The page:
Last weekend was my first time doing the 48 Hour Film Festival, an event where teams sign up to create short films over a two-day rush. I had been recruited to be the sound guy by James Daniels of team Puzzle in Motion. I was to be at the location texted to me by 7 a.m.
I was running on adrenaline pretty much from the moment I got up.
[jump] When I arrived at the film site, a private residence, I found a few of the team members already inside talking to the owners. While the home was compact, there was still plenty of space, and it even had an unfinished living area downstairs that we planned to use as one of our locales.
The first task we had was moving everything out of that room. Everything had to go. Usually something like this would take longer, but we were on a tight schedule for shooting. Before I knew it, members of the cast and crew were coming in to start building the set.
Until that time, I really had no idea what the film was going to be about. All I knew was that we had drawn the genre of "comedy," had to find a way to use a wire coat hanger as a prop, and there was a line of dialogue we had to fit into the story. As the set slowly came to life, I realized the short was going to involve Magic: The Gathering.
I was given the sound equipment I was going to use by producer Jonathan Patridge. We had worked together on a 10-second film a few weeks before in order to get the workflow down. We weren't able to use the microphone from workflow exercise, but we had a ZOOM recorder and an MXL 770 Cardioid (usually used to record vocals, as it's very sensitive).
I set up right away so there wouldn't be any delays, but for a while I had no sound. Not a good feeling right off the bat. The only time I could hear anything was when I tapped my index finger against the microphone, and even then the recorder barely registered that it was picking anything up. It was one of those 'you had one job' moments. Despite actually going to a school for audio engineering (The Institute of Production and Recording), I ended up just pushing buttons until I got it to work. As I calmed down and wiped the sweat from my brow, it was time to start shooting.
In order to be more efficient, the team was broken up into separate parts. There were musicians waiting to get the call on what to record at some other location; the first unit was downstairs, directed by Justin Vudy with Brad Demay as the videographer; and then the second unit was upstairs, which would later turn into a makeshift editing room.
I was first needed upstairs for a scene at the dining room table. Erin Denman was playing the wife, who was a hardcore conservative Christian who didn't believe in dinosaurs, and Craig Ruhland played the husband, a huge dinosaur fan. Like I said, it's a comedy.
Jeremy Dunbar, the director and videographer of that scene, was making sure everything was set up right while the two actors were running through the lines and beats of the scene. I was getting my equipment in order, which consisted of the 770 being connected to a mic stand that was operating as makeshift boom pole. With everything running properly, we were getting ready to film when I heard a big buzzing sound through my headphones.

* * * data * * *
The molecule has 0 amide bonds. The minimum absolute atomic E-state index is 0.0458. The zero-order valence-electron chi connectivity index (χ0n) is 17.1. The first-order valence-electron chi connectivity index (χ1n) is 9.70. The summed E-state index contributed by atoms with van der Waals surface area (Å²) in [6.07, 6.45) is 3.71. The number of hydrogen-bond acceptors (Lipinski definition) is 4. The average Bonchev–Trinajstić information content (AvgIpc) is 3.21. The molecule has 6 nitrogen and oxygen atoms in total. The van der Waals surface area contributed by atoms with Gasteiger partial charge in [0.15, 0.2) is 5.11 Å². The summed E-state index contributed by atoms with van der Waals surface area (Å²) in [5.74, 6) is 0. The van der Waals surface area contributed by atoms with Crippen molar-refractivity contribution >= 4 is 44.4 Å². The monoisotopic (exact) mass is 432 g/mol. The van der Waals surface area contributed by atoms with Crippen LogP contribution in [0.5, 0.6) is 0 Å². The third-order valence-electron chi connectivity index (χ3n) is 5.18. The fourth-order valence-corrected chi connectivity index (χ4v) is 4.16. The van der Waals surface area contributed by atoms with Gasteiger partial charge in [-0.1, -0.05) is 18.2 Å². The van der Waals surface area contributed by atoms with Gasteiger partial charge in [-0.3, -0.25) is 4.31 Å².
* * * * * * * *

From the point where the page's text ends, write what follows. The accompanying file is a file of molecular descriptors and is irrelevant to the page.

Time for more troubleshooting.
I notified Jeremy of the the problem, and we proceeded to try various things. At one point it seemed as if the buzzing went away, but as soon as we started filming it was back. It got to the point where we couldn't delay any longer, so we ended up hooking the recorder itself to the pole with one of its detachable mics that seemed to pick up everything just as good as the 770. It recorded in stereo sound, and we used it for the rest of filming that day.
After a handful of takes from the dining room scene, I went downstairs where I spent most of the remainder of the shoot, and Jeremy went with the actors to film a short scene outside.
In all honesty, my job was pretty easy. It consisted of a lot of me holding the pole out above the actors, making sure it was out of the camera view, making sure I pressed "record," and saying "speed" after the director said "sound." There was also a good amount of hurry up and wait as they adjusted the cameras, lights (set up by Dusty Rhodes), and, every now and then, my position.
We did, at a point, break for lunch, and even that was on a timer. We had a hard half hour.
While shooting was going on, both James and Jeremy were at the dining room table going through footage. Every once in a while they'd come downstairs to retrieve memory cards from my recorder and the camera. No time could be wasted.
There was also a lot of making things up on the spot. Not exactly improv, but figuring out the best way to do something. Whether it was a certain reaction they were trying to portray, like a suppressed laugh, or figuring out a way to make it look like one of the characters literally pulled a guitar out of the heavens.
My last task was around 5:30 p.m. After driving a team member home, I went and collapsed on my couch for several hours.
James and Jeremy were editing long after we left the location. After Jeremy completed the rough cut, the final cut was in James's hands. He turned it in at the Crooked Pint the next day with time to spare.
As of this writing, I haven't seen the final cut. But from the rough cut I saw, I know we made something special. Making a movie is a team effort. Just because you're not on camera or in the director's chair doesn't mean you're not an integral part of the process. It's definitely a process I hope to go through again.
IF YOU GO:
48 Hour Film Project Premiere Screenings
7 and 9 p.m. nightly
3800 42nd Ave. S., Minneapolis; 612-729-7369
Now through Thursday
Visit www.48hourfilm.com to see the lineup for each night